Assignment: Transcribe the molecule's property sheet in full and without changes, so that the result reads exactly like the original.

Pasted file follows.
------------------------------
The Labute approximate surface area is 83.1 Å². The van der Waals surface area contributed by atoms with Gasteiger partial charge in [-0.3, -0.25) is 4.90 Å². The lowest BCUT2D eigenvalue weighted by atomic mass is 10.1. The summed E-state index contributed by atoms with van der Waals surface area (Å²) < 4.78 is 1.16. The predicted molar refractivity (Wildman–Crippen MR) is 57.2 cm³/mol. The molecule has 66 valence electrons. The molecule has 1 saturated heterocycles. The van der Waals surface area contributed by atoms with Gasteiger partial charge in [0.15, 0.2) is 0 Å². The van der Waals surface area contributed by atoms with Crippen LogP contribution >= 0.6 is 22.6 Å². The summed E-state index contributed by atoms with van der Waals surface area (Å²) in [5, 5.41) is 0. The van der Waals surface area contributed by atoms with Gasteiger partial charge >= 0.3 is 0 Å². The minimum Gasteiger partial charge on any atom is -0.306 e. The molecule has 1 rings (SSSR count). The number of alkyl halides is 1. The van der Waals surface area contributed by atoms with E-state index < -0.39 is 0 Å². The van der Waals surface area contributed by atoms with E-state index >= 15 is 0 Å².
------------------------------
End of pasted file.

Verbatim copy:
The Labute approximate surface area is 83.1 Å². The van der Waals surface area contributed by atoms with Gasteiger partial charge in [-0.3, -0.25) is 4.90 Å². The lowest BCUT2D eigenvalue weighted by atomic mass is 10.1. The summed E-state index contributed by atoms with van der Waals surface area (Å²) < 4.78 is 1.16. The predicted molar refractivity (Wildman–Crippen MR) is 57.2 cm³/mol. The molecule has 66 valence electrons. The molecule has 1 saturated heterocycles. The van der Waals surface area contributed by atoms with Gasteiger partial charge in [0.15, 0.2) is 0 Å². The van der Waals surface area contributed by atoms with Crippen LogP contribution >= 0.6 is 22.6 Å². The summed E-state index contributed by atoms with van der Waals surface area (Å²) in [5, 5.41) is 0. The van der Waals surface area contributed by atoms with Gasteiger partial charge >= 0.3 is 0 Å². The minimum Gasteiger partial charge on any atom is -0.306 e. The molecule has 1 rings (SSSR count). The number of alkyl halides is 1. The van der Waals surface area contributed by atoms with E-state index < -0.39 is 0 Å². The van der Waals surface area contributed by atoms with E-state index >= 15 is 0 Å².